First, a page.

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The BYOD problem: criminal infiltration and data exfiltration

21 February 2012

A solution to the growing ‘BYOD problem’ can be achieved by extending network access control at the servers to include mobile devices in the field by combining NAC and MDM.

The ‘BYOD problem’ can be defined as twofold. Firstly, the increase in users’ own devices accessing corporate servers is an infiltration threat. Secondly, the habit of downloading sensitive data onto insecure and frequently lost and stolen mobile devices is an exfiltration threat. An IDC survey in July 2011 (2011 Consumerisation of IT Study: Closing the Consumerisation Gap) found that 40.7% of devices used to access business applications are the users’ own devices, including home PCs, smartphones and tablets. BYOD-facilitated infiltration and exfiltration are both rapidly growing problems.

A new survey published by the Boston Research Group today suggests that 78% of IT security professionals believe that network access control (NAC) must be a major part of any BYOD security solution. “Device mobility, wireless access, personal applications and the high risk of lost or stolen handhelds creates a need for added defenses against data loss, unauthorized access and malware,” said Paul McClanahan, research analyst and partner at the Boston Research Group. The solution is seen to be extending network access control to include mobile device management, all controlled by a single central console.

This is the route proposed by ForeScout with its new ForeScout Mobile add-on to its CounterACT NAC platform. Without requiring a software agent to be installed on the remote device, the system provides data about the device, its configuration, its security posture and its user. This data can then be used by CounterACT to enforce granular control over access by mobile devices, thus reducing infiltration threats. The same principle in reverse can be used to control what data can be downloaded to the remote device, reducing the threat of unauthorized data exfiltration.

A similarly new Mobile MDM Module allows companies to integrate their existing mobile device management solutions with CounterACT. Bob Tarzey, analyst and director at research company Quocirca Ltd, explained the relevance. “ForeScout,” he told Infosecurity, “admits that its CounterACT product is not a full MDM tool, although it does support NAC for mobile devices. ForeScout Mobile extends this support, for example control of app types used from devices; but while MDM vendors in general do not provide any sort of NAC, they bring other things to the party, especially support for contract management and billing. It is to this end that ForeScout is seeking integration with MDM vendors. This underlines a general convergence of MDM with end point management and network security vendors.”

This article is featured in:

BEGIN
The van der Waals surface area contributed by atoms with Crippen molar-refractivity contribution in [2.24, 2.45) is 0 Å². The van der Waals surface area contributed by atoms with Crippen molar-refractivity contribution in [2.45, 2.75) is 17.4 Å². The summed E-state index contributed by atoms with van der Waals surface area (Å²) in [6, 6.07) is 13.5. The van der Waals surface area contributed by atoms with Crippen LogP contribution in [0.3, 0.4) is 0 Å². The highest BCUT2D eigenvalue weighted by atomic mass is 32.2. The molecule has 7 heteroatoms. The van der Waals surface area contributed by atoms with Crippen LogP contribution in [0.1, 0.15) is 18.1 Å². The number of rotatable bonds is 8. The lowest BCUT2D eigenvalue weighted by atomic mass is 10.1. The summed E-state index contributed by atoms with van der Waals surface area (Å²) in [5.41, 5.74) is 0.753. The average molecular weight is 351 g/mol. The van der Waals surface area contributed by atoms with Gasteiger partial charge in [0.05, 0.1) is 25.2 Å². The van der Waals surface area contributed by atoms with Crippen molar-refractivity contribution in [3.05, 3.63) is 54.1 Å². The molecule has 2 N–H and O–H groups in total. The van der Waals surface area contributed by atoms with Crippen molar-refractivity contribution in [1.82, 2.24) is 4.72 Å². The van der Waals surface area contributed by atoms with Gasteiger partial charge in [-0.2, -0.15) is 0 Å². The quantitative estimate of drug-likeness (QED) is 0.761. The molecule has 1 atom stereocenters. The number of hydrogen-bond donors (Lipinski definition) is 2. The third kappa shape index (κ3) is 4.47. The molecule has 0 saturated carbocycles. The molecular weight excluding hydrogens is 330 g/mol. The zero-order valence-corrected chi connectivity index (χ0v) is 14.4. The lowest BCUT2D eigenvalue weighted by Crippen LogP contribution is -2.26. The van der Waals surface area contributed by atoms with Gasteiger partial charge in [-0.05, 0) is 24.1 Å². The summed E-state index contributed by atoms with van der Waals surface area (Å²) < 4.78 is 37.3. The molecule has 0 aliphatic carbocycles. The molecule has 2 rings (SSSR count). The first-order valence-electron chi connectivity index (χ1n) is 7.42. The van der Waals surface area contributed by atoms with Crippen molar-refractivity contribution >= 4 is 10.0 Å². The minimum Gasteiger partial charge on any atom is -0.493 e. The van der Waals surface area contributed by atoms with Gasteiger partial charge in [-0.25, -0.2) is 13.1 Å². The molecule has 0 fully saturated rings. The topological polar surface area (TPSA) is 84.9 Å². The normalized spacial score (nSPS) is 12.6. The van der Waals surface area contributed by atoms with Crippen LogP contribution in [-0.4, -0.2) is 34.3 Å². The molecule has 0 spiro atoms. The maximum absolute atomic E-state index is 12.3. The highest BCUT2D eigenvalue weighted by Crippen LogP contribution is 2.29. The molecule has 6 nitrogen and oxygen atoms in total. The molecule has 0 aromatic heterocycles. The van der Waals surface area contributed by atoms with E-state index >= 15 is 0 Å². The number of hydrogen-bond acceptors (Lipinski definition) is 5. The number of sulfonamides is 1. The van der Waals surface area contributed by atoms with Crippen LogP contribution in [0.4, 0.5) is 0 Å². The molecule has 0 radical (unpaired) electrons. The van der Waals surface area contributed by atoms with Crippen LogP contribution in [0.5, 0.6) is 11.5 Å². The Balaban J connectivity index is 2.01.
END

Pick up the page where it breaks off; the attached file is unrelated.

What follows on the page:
Data Loss  •  Identity and Access Management  •  Internet and Network Security  •  Wireless and Mobile Security

 

Comments

EC4IT says:

29 February 2012
It's possible to address security concerns and still implement BYOD. What’s needed is to separate the Enterprise apps and data from the personal devices. This can be achieved with a solution like Ericom's AccessNow, a pure HTML5 RDP client that enables remote users to securely connect from various devices (including iPads, iPhones, Android devices and Chromebooks) to any RDP host, including Terminal Server (RDS Session Host), physical desktops or VDI virtual desktops – and run their applications and desktops in a browser. This keeps the organization's applications and data separate from the employee's personal device. All that’s needed is a HTML5 browser. No plug-ins or anything else required on the user device.

AccessNow also provides an optional Secure Gateway component enabling external users to securely connect to internal resources using AccessNow, without requiring a VPN.

For more info, and to download a demo, visit:
http://www.ericom.com/html5_rdp_client.asp?URL_ID=708

Note: I work for Ericom

qoolkaran says:

24 February 2012
We are dealing with the bring your own device ( byod ) issue from an HIPAA stand point, and how it applied to hospitals who are dealing with doctors and nurses who are texting patient information and files.

I think this is also a big issue for any business, your workers BYOD devices not only get hacked, but they are frequently lost or stolen, and much of the emails and texts are on the phone!

While the large enterprise solutions like ForeScout have a deeply integrates system where the IT department takes control of the device, in a hospital setting I think the doctors will have a large issue with this.

Looking around, we did find a way to at least protect text messaging and protect the hospital from lawsuits concerning HIPAA issues related with BYOD by using Tigertext ( www.tigertext.com ); which while not as integrated as the large enterprise solutions, offers some really good benefits:

1) Closed network for sending texts, messaging can be archived on your own sever

2)Messaging deletes itself afer a period of time, so losing the device will not open you up to HIPAA related PHI lawsuits

3) Seems to be a much lower cost solution

4) really easy to implement, very low cost

5) Doctors still feel they control their phone and personal information

Anyways, I think that this is going to be a major security issue of the next few years, and IT managers are going to have to look at all the alternatives for the various uses of BYOD communication and security.

Resources:

http://byod.us/

http://www.hhs.gov/ocr/privacy/hipaa/administrative/securityrule/index.html

http://www.tigertext.com

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